By now, most of us have endured one live show or movie plagued by unscripted audience participation.

Sometimes it’s from the terminally clueless, like the undernourished Duke professor who brought a crinkly paper bag of Wendy’s French fries (and a medium Frosty–which he slurped through a straw) to Ariel Dorfman’s performance of Picasso’s Closet, two weeks back. Signal-to-noise gets upended when boors provide the ongoing play-by-play to dates of apparently even lower wattage. And don’t forget doting parents whose little ones talk, roam the aisles and even crawl on stage (it’s happened).

So, resolved: Audiences being what they are, one occasionally has to deal with interference.

But what happens when a show generates its own?

Actually, such disruptions have not been limited to punk rock and insufferable postmodernism. Mid-century comedian Jimmy Durante regularly punctuated his ersatz “concerts” with the tag line “Stop the music!” before starting his critical tirades.

In this era, contemporary artists sometimes deliberately disrupt their own performances, radically varying the pace or juxtaposing incongruous visual or audio elements into live work. They do so to draw attention to the smooth, artificial surface of conventional performance, or to inject a note of protest, turning a single author’s “monologue” into a dialogue on race, class or gender, with views from multiple sources.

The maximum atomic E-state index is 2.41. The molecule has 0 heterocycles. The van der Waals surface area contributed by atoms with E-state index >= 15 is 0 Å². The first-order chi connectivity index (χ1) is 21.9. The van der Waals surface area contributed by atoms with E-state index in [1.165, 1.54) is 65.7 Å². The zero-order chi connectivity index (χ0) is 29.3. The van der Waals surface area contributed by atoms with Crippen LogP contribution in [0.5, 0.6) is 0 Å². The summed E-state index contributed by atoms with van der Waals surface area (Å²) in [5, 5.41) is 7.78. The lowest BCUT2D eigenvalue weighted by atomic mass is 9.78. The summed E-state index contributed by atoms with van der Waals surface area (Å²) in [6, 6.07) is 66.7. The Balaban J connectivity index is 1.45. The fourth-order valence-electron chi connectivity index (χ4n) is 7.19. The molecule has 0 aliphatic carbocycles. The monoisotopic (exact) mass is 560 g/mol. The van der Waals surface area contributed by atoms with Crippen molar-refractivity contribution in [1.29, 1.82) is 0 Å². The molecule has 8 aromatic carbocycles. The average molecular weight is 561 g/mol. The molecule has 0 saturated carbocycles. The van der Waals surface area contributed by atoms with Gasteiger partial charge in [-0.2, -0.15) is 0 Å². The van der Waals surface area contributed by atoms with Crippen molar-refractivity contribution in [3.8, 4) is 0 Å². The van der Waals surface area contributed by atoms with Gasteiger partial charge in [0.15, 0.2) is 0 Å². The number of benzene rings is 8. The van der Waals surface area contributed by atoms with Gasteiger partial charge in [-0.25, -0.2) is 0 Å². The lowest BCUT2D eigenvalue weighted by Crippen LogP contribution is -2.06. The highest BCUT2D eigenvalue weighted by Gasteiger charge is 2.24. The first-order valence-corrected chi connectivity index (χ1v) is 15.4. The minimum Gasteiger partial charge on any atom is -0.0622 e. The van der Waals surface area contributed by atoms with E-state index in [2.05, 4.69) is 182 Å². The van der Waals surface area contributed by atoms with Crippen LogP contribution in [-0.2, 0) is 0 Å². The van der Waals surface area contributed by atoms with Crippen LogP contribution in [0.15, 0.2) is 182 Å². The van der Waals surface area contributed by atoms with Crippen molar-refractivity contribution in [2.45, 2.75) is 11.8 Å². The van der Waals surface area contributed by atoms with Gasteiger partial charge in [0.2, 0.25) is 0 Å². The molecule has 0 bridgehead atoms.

Then there’s the Compañia Nacional de Teatro’s abysmal production of El Automóvil Gris.

While film director Enrique Rosas’ silent 1919 Mexican film of the same name unfolds on a screen above, two improbably paired characters lurk at opposite corners of the stage. The man wears a military uniform (and fake moustache) similar to the villains in the potboiler on screen; the woman is dressed in seemingly traditional Japanese garb.

At first she ostensibly voices the lines of on-screen characters in Japanese. A comically high pitch suits some characters; a lower one fits others. Then she starts speaking Japanese and Spanish. After a while, the man takes a turn, narrating in Spanish. The two begin talking on top of one other, in different languages, more or less simultaneously.

Allegedly this babelogue is undertaken, the program notes, “to make this work more accessible to the varying audiences.”

But for American audiences not fluent in either tongue, all this terribly postmodern gambit actually does is throw an effective verbal and visual barricade between the audience and Rosas’ film. They do go on. They’re loud. They’re occasionally funny. And for the most part, they might as well be speaking gibberish.

If El Automóvil Gris actually intended to cross cultural barriers and convey the beauty, poetry and wit of the now-lapsed Japanese Benshi tradition of silent film narration and commentary to American audiences, the production would have been more effective by using actors speaking English.

In itself, the Benshi concept–a film world, narrated by a single off-screen character–is of interest. But that character must actually be understood.